What medications are used to treat endometriosis?

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There are multiple medications available to treat endometriosis. The first line treatments are usually nonsteroidal anti-iniflammatory drugs (NSAIDs), such as ibuprofen, and birth control pills. These can help treat the symptoms related to endometriosis.  Other medications that treat endometriosis include gonadotropin-releasing hormone (GnRH) agonists and danazol. However research hasn't shown what doses and for how long the GnRH agonists should be used. Danazol can help, but it causes some significant side effects for women such as extra hair growth.
The most common medical therapies for endometriosis are nonsteroidal anti-inflammatories (NSAIDs), hormonal contraceptives (in oral, patch and intrauterine or injectable applications) and other hormonal regimens, such as GnRH agonists (gonadotropin-releasing hormone drugs).
  • Nonsteroidal anti-inflammatories (NSAIDs): These drugs, such as ibuprofen, naproxen and aspirin, are often the first step in controlling endometriosis-related symptoms.
  • Contraceptive hormones (birth control pills): This option also costs less and has fewer side effects than other hormonal treatment options and may be recommended soon after diagnosis. Birth control pills stop ovulation, thus suppressing the effects of estrogen on endometrial tissue.
  • Medroxyprogesterone (Depo-Provera): This injectable drug, usually used as birth control, effectively halts menstruation and the growth of endometrial tissue, relieving the signs and symptoms of endometriosis.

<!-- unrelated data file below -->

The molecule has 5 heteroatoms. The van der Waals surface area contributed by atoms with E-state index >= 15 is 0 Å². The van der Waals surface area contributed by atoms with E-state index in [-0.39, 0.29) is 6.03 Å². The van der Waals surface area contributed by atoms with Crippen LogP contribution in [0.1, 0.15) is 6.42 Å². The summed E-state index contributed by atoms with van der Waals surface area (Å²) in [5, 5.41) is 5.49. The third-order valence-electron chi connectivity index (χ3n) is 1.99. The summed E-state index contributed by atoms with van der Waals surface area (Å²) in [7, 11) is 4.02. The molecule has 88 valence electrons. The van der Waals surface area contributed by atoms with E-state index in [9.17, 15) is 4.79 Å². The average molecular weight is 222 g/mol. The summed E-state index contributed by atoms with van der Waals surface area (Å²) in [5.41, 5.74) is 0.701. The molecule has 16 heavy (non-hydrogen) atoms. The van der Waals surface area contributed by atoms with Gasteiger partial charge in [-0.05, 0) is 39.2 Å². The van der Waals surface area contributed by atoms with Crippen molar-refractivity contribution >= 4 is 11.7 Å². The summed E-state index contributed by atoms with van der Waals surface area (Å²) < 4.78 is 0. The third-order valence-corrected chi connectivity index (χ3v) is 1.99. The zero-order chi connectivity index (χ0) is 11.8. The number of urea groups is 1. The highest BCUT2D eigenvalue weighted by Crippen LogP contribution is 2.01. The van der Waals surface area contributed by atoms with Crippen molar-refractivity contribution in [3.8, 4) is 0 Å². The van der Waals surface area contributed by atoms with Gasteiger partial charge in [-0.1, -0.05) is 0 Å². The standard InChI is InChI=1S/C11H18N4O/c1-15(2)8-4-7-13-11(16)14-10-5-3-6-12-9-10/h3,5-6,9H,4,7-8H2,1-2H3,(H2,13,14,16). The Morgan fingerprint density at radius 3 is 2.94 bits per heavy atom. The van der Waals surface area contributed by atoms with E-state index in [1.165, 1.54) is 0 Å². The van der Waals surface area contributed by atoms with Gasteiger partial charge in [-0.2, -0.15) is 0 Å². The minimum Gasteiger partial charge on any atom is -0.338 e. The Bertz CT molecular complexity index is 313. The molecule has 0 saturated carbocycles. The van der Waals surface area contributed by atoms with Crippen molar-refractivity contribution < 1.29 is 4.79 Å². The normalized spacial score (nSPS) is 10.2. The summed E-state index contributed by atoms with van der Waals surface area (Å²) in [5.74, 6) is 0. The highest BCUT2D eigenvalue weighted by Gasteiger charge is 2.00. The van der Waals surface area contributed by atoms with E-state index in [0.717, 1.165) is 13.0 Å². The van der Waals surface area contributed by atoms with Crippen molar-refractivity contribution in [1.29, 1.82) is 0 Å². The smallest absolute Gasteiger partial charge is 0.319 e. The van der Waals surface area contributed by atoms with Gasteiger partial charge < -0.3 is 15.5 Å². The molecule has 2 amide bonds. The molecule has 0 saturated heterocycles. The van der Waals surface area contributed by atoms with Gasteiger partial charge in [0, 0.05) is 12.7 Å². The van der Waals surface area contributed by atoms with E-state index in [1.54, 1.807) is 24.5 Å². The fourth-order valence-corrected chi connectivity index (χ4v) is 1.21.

• Gonadotropin releasing hormone drugs (GnRH agonists): These drugs block the production of ovarian-stimulating hormones, which prevents menstruation and lowers estrogen levels, thus causing endometrial implants to shrink. However, GnRH drugs are typically only used for six months.
  • Danazol: This reproductive hormone is a synthetic form of a male hormone (androgen) and is available as Danocrine. It is used to treat endometriosis and works by directly suppressing endometrial tissue and suppressing ovarian hormone production.
  • Progestin-containing intrauterine device: Several studies have shown that an intrauterine device (IUD) containing a synthetic type of progesterone (progestin) can also reduce the painful symptoms and extent of disease associated with endometriosis. In some women it suppresses ovulation, and in most women it reduces painful bleeding episodes. Side effects may include irregular bleeding. The IUD needs to be replaced every five years in women under 40.
  • Aromatase inhibitors: This class of drugs inhibits the actions of one of the enzymes that forms estrogen in the body and can block the growth of endometriosis.
This content originally appeared on HealthyWomen.org.

Continue Learning about Endometriosis

Endometriosis

Are you one of seven million women in the United States with endometriosis? If so, you may also be struggling with infertility. Endometriosis is a female reproductive disorder characterized by pelvic pain, inflammation and vaginal ...

bleeding. This painful condition can affect any female of menstruating age, although it is more likely to run in families. If you experience abnormal bleeding or pelvic pain, talk to your doctor. While there is no known cause, and no known cure for endometriosis, treatments do exist, including medications and surgery to reduce symptoms and restore fertility.
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Important: This content reflects information from various individuals and organizations and may offer alternative or opposing points of view. It should not be used for medical advice, diagnosis or treatment. As always, you should consult with your healthcare provider about your specific health needs.